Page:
Seagulls fly in over the white cliffs of Dover (Segal Part 105)

The two Insiders/Outsiders events on Thursday 8 July 2021, focused on Arthur Segal and then Walter Segal have, within 48 hours, generated yet more fascinating snippets. 

Both sessions are now on the web, at the Insiders/Outsiders Youtube channel, here!

I have been shown Dan Teodorovici’s article on Walter Segal published in December 2018 by Friends of Marlowes here. What a pity we didn’t know of this useful short German-language introduction to include in the new book’s bibliography.

A different participant from Berlin pointed out that Lewisham (where Walter Segal’s only self-build for a housing authority was actually built) had been twinned with Charlottenburg (where the Segal family lived and Walter studied architecture) back in 1968. Did Segal know this? My Berlin correspondent amuses himself, every time he crosses Lewishamstraße, wondering how the locals pronounce it.

In Stuttgart, Dan mounted the most recent Walter Segal exhibition a couple of years ago. In Eindhoven in 1978, Myriam Daru with others mounted the very first Walter Segal exhibition.

Myriam’s friendship with the family of Bernhard Mayer, the key patron of Arthur and the first patron of Walter, continues to this day. She participated from the Netherlands on Thursday and has added further important thoughts to me today:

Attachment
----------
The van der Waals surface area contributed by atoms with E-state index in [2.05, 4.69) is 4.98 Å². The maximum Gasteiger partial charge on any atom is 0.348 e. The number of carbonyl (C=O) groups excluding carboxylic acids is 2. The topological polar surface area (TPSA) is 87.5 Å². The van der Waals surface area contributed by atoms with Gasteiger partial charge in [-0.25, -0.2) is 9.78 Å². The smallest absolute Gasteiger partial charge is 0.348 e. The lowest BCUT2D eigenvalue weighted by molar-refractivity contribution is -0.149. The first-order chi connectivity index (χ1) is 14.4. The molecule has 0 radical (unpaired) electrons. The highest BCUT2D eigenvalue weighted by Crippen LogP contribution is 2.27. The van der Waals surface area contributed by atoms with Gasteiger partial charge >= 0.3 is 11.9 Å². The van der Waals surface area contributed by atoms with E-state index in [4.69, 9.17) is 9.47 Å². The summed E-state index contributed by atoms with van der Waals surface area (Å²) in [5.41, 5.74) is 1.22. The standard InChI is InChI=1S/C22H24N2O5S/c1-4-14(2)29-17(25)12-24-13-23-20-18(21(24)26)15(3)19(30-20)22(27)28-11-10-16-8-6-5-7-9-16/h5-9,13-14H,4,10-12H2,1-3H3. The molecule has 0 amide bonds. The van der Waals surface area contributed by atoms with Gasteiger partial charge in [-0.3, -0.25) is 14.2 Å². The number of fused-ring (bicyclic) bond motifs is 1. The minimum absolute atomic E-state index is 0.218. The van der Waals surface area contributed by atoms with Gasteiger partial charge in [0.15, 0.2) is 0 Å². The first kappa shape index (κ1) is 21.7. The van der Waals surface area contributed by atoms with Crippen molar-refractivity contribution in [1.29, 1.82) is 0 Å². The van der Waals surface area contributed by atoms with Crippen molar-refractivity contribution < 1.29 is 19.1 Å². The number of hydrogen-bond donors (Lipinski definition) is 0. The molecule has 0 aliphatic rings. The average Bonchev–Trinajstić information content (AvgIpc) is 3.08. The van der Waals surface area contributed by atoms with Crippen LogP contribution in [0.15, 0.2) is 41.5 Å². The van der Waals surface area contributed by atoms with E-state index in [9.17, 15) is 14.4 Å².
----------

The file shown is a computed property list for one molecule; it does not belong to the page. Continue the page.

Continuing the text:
Walter Segal was not an ideologist of sustainability – I would rather describe him as anti-dogmatic – but sustainability was a consequence of his matter-of-fact approach, an undercurrent of the method. Within the method, trying to produce as little waste as possible is an economic goal that has ecological benefits.
What we at the hfg Ulm had in common with Walter Segal, is leaving behind the architect as a hero and the author of unique works of art. But in Ulm, the ideal result of the designing process was to be mass production. The one-to one relationship to the patrons which Walter had, is certainly a big difference. Another difference is Walter’s acceptance of imperfection, which makes it easier to leave the implementation in the hands of unexperienced self-builders.

It is ironical that it takes a housing crisis to return to Walter Segal’s way of thinking and doing. I think it would be interesting to look at all the forces in all these years which prevented the seed from spreading and taking root in the whole world.

This morning Mary and I visited an exhibition of paintings by Rebecca Weissbort.  She was also showing some paintings by her late husband, George Weissbort, which – I mentioned to Mary – reminded me of Arthur Segal’s late style. The artist overheard us, and we soon established that her husband (who had been 20 years older than her), had in fact been a pupil at the Arthur Segal (& family) painting school in Oxford at the start of the 1940s. A most unexpected link. 

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